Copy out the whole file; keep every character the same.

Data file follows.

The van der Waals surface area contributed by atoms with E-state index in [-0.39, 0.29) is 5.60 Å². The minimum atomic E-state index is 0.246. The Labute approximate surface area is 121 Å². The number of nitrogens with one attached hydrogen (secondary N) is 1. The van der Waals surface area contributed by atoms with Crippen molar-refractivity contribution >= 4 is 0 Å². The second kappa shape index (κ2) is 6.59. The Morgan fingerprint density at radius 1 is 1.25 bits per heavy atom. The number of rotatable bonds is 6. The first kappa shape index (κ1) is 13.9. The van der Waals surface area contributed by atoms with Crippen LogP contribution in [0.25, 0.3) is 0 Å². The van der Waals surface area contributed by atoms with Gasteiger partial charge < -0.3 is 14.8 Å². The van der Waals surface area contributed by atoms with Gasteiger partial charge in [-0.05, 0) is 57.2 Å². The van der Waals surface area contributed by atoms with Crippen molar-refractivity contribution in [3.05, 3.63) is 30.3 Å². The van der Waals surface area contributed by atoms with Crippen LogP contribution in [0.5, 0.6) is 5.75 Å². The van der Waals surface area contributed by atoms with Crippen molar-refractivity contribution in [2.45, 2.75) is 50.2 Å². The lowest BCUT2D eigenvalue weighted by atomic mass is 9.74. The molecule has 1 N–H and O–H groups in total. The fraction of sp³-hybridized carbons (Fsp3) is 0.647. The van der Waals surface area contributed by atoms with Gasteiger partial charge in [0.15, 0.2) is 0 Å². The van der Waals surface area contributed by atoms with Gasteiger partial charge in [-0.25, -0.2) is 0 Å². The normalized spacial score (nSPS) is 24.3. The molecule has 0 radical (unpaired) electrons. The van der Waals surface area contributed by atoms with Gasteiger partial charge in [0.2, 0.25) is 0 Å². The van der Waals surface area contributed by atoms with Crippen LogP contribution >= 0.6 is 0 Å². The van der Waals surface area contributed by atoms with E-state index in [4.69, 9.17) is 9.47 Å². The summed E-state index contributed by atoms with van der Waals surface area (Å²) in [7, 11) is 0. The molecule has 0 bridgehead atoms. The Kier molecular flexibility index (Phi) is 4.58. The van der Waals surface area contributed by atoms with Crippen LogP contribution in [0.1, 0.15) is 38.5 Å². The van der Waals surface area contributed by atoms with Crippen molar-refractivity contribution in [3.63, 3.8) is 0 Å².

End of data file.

The van der Waals surface area contributed by atoms with E-state index in [-0.39, 0.29) is 5.60 Å². The minimum atomic E-state index is 0.246. The Labute approximate surface area is 121 Å². The number of nitrogens with one attached hydrogen (secondary N) is 1. The van der Waals surface area contributed by atoms with Crippen molar-refractivity contribution >= 4 is 0 Å². The second kappa shape index (κ2) is 6.59. The Morgan fingerprint density at radius 1 is 1.25 bits per heavy atom. The number of rotatable bonds is 6. The first kappa shape index (κ1) is 13.9. The van der Waals surface area contributed by atoms with Crippen LogP contribution in [0.25, 0.3) is 0 Å². The van der Waals surface area contributed by atoms with Gasteiger partial charge < -0.3 is 14.8 Å². The van der Waals surface area contributed by atoms with Gasteiger partial charge in [-0.05, 0) is 57.2 Å². The van der Waals surface area contributed by atoms with Crippen molar-refractivity contribution in [3.05, 3.63) is 30.3 Å². The van der Waals surface area contributed by atoms with Crippen LogP contribution in [0.5, 0.6) is 5.75 Å². The van der Waals surface area contributed by atoms with Crippen molar-refractivity contribution in [2.45, 2.75) is 50.2 Å². The lowest BCUT2D eigenvalue weighted by atomic mass is 9.74. The molecule has 1 N–H and O–H groups in total. The fraction of sp³-hybridized carbons (Fsp3) is 0.647. The van der Waals surface area contributed by atoms with Gasteiger partial charge in [0.15, 0.2) is 0 Å². The van der Waals surface area contributed by atoms with Gasteiger partial charge in [-0.25, -0.2) is 0 Å². The normalized spacial score (nSPS) is 24.3. The molecule has 0 radical (unpaired) electrons. The van der Waals surface area contributed by atoms with Gasteiger partial charge in [0.2, 0.25) is 0 Å². The van der Waals surface area contributed by atoms with Crippen LogP contribution >= 0.6 is 0 Å². The van der Waals surface area contributed by atoms with E-state index in [4.69, 9.17) is 9.47 Å². The summed E-state index contributed by atoms with van der Waals surface area (Å²) in [7, 11) is 0. The molecule has 0 bridgehead atoms. The Kier molecular flexibility index (Phi) is 4.58. The van der Waals surface area contributed by atoms with Crippen LogP contribution in [0.1, 0.15) is 38.5 Å². The van der Waals surface area contributed by atoms with Crippen molar-refractivity contribution in [3.63, 3.8) is 0 Å².